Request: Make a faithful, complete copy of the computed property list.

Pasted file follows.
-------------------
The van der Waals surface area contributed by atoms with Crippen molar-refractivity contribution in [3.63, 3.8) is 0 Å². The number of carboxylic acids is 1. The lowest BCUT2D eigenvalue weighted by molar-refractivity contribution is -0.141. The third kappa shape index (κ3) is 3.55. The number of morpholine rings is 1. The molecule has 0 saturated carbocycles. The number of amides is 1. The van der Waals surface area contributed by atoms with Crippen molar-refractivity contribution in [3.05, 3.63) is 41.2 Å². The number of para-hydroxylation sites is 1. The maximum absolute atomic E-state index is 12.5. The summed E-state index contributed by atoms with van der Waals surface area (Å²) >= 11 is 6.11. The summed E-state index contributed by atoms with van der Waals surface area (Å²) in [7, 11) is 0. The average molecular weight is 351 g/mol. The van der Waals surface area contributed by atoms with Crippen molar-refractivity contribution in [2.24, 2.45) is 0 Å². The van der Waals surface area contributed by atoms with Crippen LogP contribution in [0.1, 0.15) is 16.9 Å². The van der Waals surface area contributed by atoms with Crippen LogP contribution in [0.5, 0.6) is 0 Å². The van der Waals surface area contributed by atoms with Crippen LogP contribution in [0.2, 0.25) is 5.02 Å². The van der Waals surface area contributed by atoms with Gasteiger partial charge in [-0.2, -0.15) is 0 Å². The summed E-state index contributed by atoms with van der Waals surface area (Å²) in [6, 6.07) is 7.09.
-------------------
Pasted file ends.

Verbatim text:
The van der Waals surface area contributed by atoms with Crippen molar-refractivity contribution in [3.63, 3.8) is 0 Å². The number of carboxylic acids is 1. The lowest BCUT2D eigenvalue weighted by molar-refractivity contribution is -0.141. The third kappa shape index (κ3) is 3.55. The number of morpholine rings is 1. The molecule has 0 saturated carbocycles. The number of amides is 1. The van der Waals surface area contributed by atoms with Crippen molar-refractivity contribution in [3.05, 3.63) is 41.2 Å². The number of para-hydroxylation sites is 1. The maximum absolute atomic E-state index is 12.5. The summed E-state index contributed by atoms with van der Waals surface area (Å²) >= 11 is 6.11. The summed E-state index contributed by atoms with van der Waals surface area (Å²) in [7, 11) is 0. The average molecular weight is 351 g/mol. The van der Waals surface area contributed by atoms with Crippen molar-refractivity contribution in [2.24, 2.45) is 0 Å². The van der Waals surface area contributed by atoms with Crippen LogP contribution in [0.1, 0.15) is 16.9 Å². The van der Waals surface area contributed by atoms with Crippen LogP contribution in [0.5, 0.6) is 0 Å². The van der Waals surface area contributed by atoms with Crippen LogP contribution in [0.2, 0.25) is 5.02 Å². The van der Waals surface area contributed by atoms with Gasteiger partial charge in [-0.2, -0.15) is 0 Å². The summed E-state index contributed by atoms with van der Waals surface area (Å²) in [6, 6.07) is 7.09.